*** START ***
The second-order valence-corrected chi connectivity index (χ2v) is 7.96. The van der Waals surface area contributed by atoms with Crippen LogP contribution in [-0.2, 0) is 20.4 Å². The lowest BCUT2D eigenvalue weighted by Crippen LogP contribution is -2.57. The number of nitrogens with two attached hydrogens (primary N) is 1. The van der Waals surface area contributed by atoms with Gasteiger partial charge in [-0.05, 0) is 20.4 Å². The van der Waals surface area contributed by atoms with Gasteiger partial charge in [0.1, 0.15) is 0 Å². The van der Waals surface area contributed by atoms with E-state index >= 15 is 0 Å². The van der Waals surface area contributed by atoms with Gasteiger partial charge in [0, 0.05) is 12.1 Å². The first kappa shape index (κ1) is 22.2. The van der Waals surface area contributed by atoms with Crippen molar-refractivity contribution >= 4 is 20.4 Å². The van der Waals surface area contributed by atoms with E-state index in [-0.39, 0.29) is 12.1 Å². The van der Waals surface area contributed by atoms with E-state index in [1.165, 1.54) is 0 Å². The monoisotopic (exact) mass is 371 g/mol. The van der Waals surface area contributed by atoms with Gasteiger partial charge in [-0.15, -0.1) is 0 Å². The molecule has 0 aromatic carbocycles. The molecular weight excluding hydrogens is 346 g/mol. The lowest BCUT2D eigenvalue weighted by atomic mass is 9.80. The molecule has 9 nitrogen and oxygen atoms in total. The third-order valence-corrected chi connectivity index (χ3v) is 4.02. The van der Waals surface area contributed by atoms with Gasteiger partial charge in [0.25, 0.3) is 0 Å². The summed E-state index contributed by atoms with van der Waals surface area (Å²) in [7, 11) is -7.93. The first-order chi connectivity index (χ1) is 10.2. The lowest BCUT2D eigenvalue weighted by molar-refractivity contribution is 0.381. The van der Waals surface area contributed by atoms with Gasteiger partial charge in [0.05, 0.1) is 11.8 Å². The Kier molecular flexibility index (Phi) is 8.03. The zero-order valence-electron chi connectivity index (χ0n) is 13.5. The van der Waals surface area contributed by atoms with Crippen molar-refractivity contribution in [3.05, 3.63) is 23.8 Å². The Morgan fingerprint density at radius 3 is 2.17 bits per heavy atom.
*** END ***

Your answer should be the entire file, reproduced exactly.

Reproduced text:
The second-order valence-corrected chi connectivity index (χ2v) is 7.96. The van der Waals surface area contributed by atoms with Crippen LogP contribution in [-0.2, 0) is 20.4 Å². The lowest BCUT2D eigenvalue weighted by Crippen LogP contribution is -2.57. The number of nitrogens with two attached hydrogens (primary N) is 1. The van der Waals surface area contributed by atoms with Gasteiger partial charge in [-0.05, 0) is 20.4 Å². The van der Waals surface area contributed by atoms with Gasteiger partial charge in [0.1, 0.15) is 0 Å². The van der Waals surface area contributed by atoms with E-state index >= 15 is 0 Å². The van der Waals surface area contributed by atoms with Gasteiger partial charge in [0, 0.05) is 12.1 Å². The first kappa shape index (κ1) is 22.2. The van der Waals surface area contributed by atoms with Crippen molar-refractivity contribution >= 4 is 20.4 Å². The van der Waals surface area contributed by atoms with E-state index in [-0.39, 0.29) is 12.1 Å². The van der Waals surface area contributed by atoms with E-state index in [1.165, 1.54) is 0 Å². The monoisotopic (exact) mass is 371 g/mol. The van der Waals surface area contributed by atoms with Gasteiger partial charge in [-0.15, -0.1) is 0 Å². The molecule has 0 aromatic carbocycles. The molecular weight excluding hydrogens is 346 g/mol. The lowest BCUT2D eigenvalue weighted by atomic mass is 9.80. The molecule has 9 nitrogen and oxygen atoms in total. The third-order valence-corrected chi connectivity index (χ3v) is 4.02. The van der Waals surface area contributed by atoms with Gasteiger partial charge in [0.25, 0.3) is 0 Å². The summed E-state index contributed by atoms with van der Waals surface area (Å²) in [7, 11) is -7.93. The first-order chi connectivity index (χ1) is 10.2. The lowest BCUT2D eigenvalue weighted by molar-refractivity contribution is 0.381. The van der Waals surface area contributed by atoms with Gasteiger partial charge in [0.05, 0.1) is 11.8 Å². The Kier molecular flexibility index (Phi) is 8.03. The zero-order valence-electron chi connectivity index (χ0n) is 13.5. The van der Waals surface area contributed by atoms with Crippen molar-refractivity contribution in [3.05, 3.63) is 23.8 Å². The Morgan fingerprint density at radius 3 is 2.17 bits per heavy atom.